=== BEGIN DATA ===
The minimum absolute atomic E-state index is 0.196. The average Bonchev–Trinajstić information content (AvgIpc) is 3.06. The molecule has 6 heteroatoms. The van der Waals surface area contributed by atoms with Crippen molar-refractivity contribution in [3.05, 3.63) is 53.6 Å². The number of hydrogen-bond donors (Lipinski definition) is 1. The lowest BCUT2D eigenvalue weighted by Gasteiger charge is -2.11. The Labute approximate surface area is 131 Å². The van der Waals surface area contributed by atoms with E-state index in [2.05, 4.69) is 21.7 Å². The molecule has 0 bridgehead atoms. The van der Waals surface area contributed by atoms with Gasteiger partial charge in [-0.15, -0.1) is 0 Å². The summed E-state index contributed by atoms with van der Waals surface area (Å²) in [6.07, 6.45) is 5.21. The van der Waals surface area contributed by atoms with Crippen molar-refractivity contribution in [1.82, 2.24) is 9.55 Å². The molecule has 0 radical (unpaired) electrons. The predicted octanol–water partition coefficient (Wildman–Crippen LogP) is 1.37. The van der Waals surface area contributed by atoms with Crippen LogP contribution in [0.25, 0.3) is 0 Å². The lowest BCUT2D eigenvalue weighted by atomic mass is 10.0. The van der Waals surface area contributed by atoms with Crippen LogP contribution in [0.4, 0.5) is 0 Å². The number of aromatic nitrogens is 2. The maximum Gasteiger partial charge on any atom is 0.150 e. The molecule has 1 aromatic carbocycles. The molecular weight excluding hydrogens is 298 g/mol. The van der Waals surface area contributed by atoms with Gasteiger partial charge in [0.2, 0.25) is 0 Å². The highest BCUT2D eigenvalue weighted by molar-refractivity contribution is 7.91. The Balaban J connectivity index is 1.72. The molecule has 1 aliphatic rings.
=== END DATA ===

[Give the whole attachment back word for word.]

The minimum absolute atomic E-state index is 0.196. The average Bonchev–Trinajstić information content (AvgIpc) is 3.06. The molecule has 6 heteroatoms. The van der Waals surface area contributed by atoms with Crippen molar-refractivity contribution in [3.05, 3.63) is 53.6 Å². The number of hydrogen-bond donors (Lipinski definition) is 1. The lowest BCUT2D eigenvalue weighted by Gasteiger charge is -2.11. The Labute approximate surface area is 131 Å². The van der Waals surface area contributed by atoms with E-state index in [2.05, 4.69) is 21.7 Å². The molecule has 0 bridgehead atoms. The van der Waals surface area contributed by atoms with Gasteiger partial charge in [-0.15, -0.1) is 0 Å². The summed E-state index contributed by atoms with van der Waals surface area (Å²) in [6.07, 6.45) is 5.21. The van der Waals surface area contributed by atoms with Crippen molar-refractivity contribution in [1.82, 2.24) is 9.55 Å². The molecule has 0 radical (unpaired) electrons. The predicted octanol–water partition coefficient (Wildman–Crippen LogP) is 1.37. The van der Waals surface area contributed by atoms with Crippen LogP contribution in [0.25, 0.3) is 0 Å². The lowest BCUT2D eigenvalue weighted by atomic mass is 10.0. The van der Waals surface area contributed by atoms with Crippen LogP contribution in [0.4, 0.5) is 0 Å². The number of aromatic nitrogens is 2. The maximum Gasteiger partial charge on any atom is 0.150 e. The molecule has 1 aromatic carbocycles. The molecular weight excluding hydrogens is 298 g/mol. The van der Waals surface area contributed by atoms with Gasteiger partial charge in [0.2, 0.25) is 0 Å². The highest BCUT2D eigenvalue weighted by molar-refractivity contribution is 7.91. The Balaban J connectivity index is 1.72. The molecule has 1 aliphatic rings.